1999 Tracker New Car Test Drive
For many of us, sport-utility vehicles are the stuff of lottery-winning fantasies. A hefty new Suburban, if you can find one, will set you back nearly $40,000. A Lincoln Navigator, nearly ten thousand dollars more.
But not all SUVs mean a huge deduction from your bank account. Of the truly trail-worthy SUVs, Chevrolet's new Tracker 4X4 is one of the least expensive. And, you might be surprised to read, it's one of the most satisfying.
Like the rest of the crew of mini-SUVs -- Honda's CR-V, Toyota's RAV4, and others -- the Tracker fits a number of bills. It's got cubbyholes and storage space galore for Rollerblades and mountain bikes, and the power to cut and thrust through city traffic. Its four-wheel drive inspires confidence in the wet and snowy months, and might even tug you to an off-road adventure.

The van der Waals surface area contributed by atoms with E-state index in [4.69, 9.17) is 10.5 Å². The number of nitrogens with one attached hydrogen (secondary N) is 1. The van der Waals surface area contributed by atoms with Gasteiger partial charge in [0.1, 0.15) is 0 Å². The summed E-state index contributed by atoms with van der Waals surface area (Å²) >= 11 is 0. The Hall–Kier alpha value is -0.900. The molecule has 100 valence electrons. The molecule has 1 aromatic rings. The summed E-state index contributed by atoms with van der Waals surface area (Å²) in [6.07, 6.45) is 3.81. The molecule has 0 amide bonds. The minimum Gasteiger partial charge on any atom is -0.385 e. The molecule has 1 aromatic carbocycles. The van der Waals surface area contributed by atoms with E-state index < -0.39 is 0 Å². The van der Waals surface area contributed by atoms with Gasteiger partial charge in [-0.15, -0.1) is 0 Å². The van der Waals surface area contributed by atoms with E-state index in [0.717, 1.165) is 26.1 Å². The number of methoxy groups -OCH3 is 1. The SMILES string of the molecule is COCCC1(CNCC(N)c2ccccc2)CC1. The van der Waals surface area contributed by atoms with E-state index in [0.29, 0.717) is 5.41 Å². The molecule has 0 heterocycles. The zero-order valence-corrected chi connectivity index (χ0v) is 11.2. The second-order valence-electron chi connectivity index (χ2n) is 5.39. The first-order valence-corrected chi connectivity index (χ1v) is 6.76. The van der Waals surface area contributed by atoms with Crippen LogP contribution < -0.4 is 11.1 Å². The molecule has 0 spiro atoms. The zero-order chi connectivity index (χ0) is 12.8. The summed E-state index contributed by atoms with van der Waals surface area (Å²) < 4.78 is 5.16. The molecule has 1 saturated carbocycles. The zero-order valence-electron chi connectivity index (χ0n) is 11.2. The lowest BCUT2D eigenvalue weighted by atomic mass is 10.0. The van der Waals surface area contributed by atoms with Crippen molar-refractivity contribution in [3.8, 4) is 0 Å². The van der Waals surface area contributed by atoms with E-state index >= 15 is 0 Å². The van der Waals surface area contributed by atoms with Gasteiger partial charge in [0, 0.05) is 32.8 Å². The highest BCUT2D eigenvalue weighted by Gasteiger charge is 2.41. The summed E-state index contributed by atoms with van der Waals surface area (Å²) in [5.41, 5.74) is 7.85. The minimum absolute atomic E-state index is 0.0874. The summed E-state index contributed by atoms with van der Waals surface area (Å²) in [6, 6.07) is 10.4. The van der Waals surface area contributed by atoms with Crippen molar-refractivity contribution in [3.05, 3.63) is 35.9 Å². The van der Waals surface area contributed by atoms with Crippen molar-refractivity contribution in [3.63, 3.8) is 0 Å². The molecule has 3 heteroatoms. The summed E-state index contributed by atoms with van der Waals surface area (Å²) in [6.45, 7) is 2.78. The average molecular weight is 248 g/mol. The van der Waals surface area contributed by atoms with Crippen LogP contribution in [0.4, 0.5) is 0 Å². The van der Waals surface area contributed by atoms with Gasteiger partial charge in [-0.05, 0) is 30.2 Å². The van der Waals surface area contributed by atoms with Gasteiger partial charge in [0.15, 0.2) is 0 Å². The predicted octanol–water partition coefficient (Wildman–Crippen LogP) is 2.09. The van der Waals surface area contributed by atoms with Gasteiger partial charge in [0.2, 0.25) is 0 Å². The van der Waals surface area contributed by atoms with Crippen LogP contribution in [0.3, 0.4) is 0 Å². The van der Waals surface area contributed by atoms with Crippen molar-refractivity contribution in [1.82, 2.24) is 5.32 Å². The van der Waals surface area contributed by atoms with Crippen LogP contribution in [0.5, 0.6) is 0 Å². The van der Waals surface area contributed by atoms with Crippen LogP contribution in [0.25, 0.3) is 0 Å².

But unlike the CR-V and RAV4, the Tracker has some sturdy off-road character underneath its sheet metal. It's built on a ladder frame, and has a four-wheel-drive system that offers low off-road gearing for trail rides and hill climbs. Add in eight inches of ground clearance, and the Tracker has the goods for any activity, on or off the pavement.
The Tracker would make an enjoyable economy car even if it came without the wagon body and off-road gear. But with its tall roof and 4X4 capability, the Tracker makes a strong case as an all-in-one vehicle that suits a wide range of needs. It's a slick piece of work -- and a hip choice if your annual car budget has just one line item.
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